inline functions in c have always been mysterious: sometimes we get undefined references, sometimes we get multiple definitions; in fact, inline is just a hint for compilers to inline a function with the given inline definition; this is an opportunity not an obligation: the compiler can choose not to inline this function even if it sees inline;

to further understand its details, we write some small tests to see how inline actually works in c; all these tests are compiled with gcc -std=c99, which is the c standard that introduced inline functions (despite an earlier existence of inline in some compiler dialects);

## test layout

the test involves 5 files in the same dir, whose layout is as follows:

.
├── bar.c
├── foo.c
├── lib.c
├── lib.h
└── main.c


as expected, the inline function func is defined in lib.h, and used by both foo.c and bar.c; main.c simply provides the main function required to run the compiled and linked program; lib.c is initially empty; below are their contents:

//  bar.c;
#include "lib.h"
int bar()
{
return func();
}

//  foo.c;
#include "lib.h"
int foo()
{
return func();
}

//  lib.c;
;

//  lib.h;
static inline int func()
{
return 1;
}

//  main.c;
int foo();
int bar();
int main()
{
return foo() + bar();
}


in the tests below, we will modify lib.h (and other files if necessary); if everything is good, the program should return 2;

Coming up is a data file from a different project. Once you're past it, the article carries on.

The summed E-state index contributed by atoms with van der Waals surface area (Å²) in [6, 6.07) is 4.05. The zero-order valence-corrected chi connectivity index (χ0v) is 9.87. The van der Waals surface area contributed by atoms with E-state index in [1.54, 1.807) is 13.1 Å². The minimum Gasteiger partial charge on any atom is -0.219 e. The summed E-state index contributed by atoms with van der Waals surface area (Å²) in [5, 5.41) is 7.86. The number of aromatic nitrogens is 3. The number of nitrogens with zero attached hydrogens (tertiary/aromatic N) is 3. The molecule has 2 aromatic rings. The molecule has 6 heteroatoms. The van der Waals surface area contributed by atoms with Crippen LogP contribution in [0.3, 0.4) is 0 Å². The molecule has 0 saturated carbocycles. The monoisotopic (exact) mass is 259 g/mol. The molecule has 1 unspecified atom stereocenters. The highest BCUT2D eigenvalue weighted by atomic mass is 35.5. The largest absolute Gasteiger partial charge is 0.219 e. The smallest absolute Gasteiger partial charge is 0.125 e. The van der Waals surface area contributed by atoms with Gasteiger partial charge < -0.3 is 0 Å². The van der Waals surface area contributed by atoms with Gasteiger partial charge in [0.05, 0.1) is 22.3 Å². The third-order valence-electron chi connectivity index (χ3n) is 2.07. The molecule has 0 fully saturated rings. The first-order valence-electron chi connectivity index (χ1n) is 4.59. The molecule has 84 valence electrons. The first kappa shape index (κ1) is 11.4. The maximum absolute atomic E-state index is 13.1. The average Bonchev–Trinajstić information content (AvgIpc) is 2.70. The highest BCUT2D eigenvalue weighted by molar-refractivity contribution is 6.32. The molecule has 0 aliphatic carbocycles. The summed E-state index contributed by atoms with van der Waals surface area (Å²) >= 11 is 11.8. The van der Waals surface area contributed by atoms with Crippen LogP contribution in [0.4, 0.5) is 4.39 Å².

## test 1

our first test uses static inline; no file content is changed; and the program indeed returns 2;

here the function func is included in both foo.c and bar.c; both compilation units contain the same definition of func; in fact, the compiler chooses not to inline this function, but there are no collisions because func is static; to make the compiler inline this function, add -O2, but the program still returns 2 as expected; so this approach works whether the function is inlined or not; this is indeed one (and often the simplest) way to make things work;

however, there is a caveat with this approach: func is compiled as two separate functions in the two compilation units; and if we compare their function pointers, they are not the same;

## test 2

this test uses extern inline for func:

//  lib.h;
extern inline int func()
{
return 1;
}


gcc complains about multiple definitions of func;

here func is still compiled into both compilation units, but extern makes func visible for linking in both compilation units; thus the linker sees two definitions of func and complains;

please do not forget we are running gcc with -std=c99 option; this example can give different results when using other standards (which is quite some fun if you try -std=gnu89, then add -O2, etc.);

## test 3

this test uses inline (without static or extern) for func:

//  lib.h;
inline int func()
{
return 1;
}


gcc complains about undefined reference to func;

as you can guess, it complains because it cannot find a (normal) definition of func; there is a quick solution that may be surprising: compile with -O2; this makes the compiler take the inline definition of func; this solution works for this example, but is not a silver bullet in general: we can fail it if we take the address of func: